What Does You Holiday Season Include?
December. Winter break. Kids on vacation. Time off work. The Holiday Season. Christmas and Hannukah, which this year begin on the same day, reminding us, if we choose to remember, that an invitation to rededicate ourselves and renew our world is upon us. The Winter Solstice. Lights, smiles, fireplaces and burning logs, get-togethers, hugs and laughter. For many, lots of joy. For others, bittersweet memories, unfulfilled dreams and unsatisfied wishes, maybe even loneliness or melancholy. And, of course, there is counting off yet another year of a finite but unknowable number. The ledger is longer, fuller but still not complete.
Looking Back & Looking Forward
2016 was notable for me in many ways. In addition to being grateful for my life, I became more aware of strong undertows that are always present, which flow just beneath the wave’s surface off life’s shore.
Sometimes, the undertows are marked by clearly posted signs. For me, there was no sign forewarning me of the current’s strength that grasped me tightly and pulled me away. This year, I was swept up and carried off by a powerful emotional undertow that many of us have, or someday will encounter. In fact, I am still swimming in that current’s force. I frankly doubt I’ll ever be entirely free of its pull. This undertow swept me up on February 4 of this year, the day my father breathed his last breath.
Paul Kalanithi, in his book, When Breath Becomes Air, said, “Humans are organisms, subject to physical laws, including, alas, the one that says entropy always increases. Disease are molecules misbehaving; the basic requirement of life is metabolism, and death its cessation.” Those laws applied to my father, a renowned neurologist. His illness reduced his physical presence to that of a mere human organism. Dr. Kalanithi, his unrivaled neurosurgical promise so evident, died, too. He died at 37, not long after his only daughter’s birth and barely having started pursuing his scientific and philosophic calling. By almost any accepted measure, his life was severely abbreviated; harshly truncated before the full length of his days could be lived.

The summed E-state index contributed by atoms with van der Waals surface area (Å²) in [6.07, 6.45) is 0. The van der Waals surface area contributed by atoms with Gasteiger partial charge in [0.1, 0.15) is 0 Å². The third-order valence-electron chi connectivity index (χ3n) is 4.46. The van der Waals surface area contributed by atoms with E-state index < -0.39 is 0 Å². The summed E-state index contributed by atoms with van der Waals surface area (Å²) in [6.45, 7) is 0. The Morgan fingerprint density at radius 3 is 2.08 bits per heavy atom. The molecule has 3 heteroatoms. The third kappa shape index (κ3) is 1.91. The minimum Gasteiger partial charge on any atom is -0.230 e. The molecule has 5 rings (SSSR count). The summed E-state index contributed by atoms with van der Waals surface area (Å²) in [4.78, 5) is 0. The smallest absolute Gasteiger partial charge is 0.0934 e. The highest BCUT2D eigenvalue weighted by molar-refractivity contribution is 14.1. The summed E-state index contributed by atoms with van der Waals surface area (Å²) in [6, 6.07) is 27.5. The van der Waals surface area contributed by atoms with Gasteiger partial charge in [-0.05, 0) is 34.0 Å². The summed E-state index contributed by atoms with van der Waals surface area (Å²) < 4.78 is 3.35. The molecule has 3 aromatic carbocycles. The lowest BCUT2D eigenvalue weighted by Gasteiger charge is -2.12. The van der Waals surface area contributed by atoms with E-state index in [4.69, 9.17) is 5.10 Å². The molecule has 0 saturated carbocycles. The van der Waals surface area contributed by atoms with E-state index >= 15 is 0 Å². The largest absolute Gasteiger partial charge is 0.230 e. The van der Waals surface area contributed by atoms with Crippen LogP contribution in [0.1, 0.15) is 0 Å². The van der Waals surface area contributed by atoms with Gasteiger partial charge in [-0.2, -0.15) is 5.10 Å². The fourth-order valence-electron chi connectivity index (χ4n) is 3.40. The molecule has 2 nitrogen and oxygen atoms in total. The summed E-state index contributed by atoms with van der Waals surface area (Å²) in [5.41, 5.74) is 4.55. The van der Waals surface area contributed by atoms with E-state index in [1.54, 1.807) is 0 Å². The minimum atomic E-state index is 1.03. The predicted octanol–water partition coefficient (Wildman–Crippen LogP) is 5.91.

Making Time Matter, Not Marking Time
But what of ours? How would we live our lives differently if we were privy to the number of days we have left to live it? What difference would knowing make? How would we renew ourselves, and toward what would we dedicate ourselves? If there is anything this book taught me, it is that only statistical probability predicts what the length of our days “ought to be.” The truth is that for most of us who are granted not only more years than Kalanithi’s, but even decades more, often gleefully swim in the waves, casually under-appreciating the possibilities and potential that resides within us to live larger lives.
So, here I am, swimming through the undertow, incorporating the lessons I am learning about what a full life at any age means. And, reading Kalathini motivates me to ask, whether my full time, uncertain and unpredictable though the final number may be, can daily absorb the teachings and experience modeled by my father and Kalanithi.
4 Questions for a Richer Holiday Season & a Fuller New Year
This holiday season, I invite you to reflect on the 4 questions I am contemplating. They can help you respond to the challenge of living your life’s full potential. They derive from Wayne Muller’s wonderful book, How Then, Shall We Live?: Four Simple Questions That Reveal the Beauty and Meaning of Our Lives. Here they are:
· Who am I? (What is my true nature?)
· What do I love? (What calling ignites my passion?)
· How shall I live, knowing I shall die? (Into what activities do I invest my time, talent and energy?)
· What is my gift to the family on Earth? (How to I “pay it forward”, returning to others some consequence of the gifts I have received?)
Enjoy yourselves this holiday season. Sing and be merry. And, as you do, take a few moments to enlarge your enjoyment by spreading and sharing that joy with others.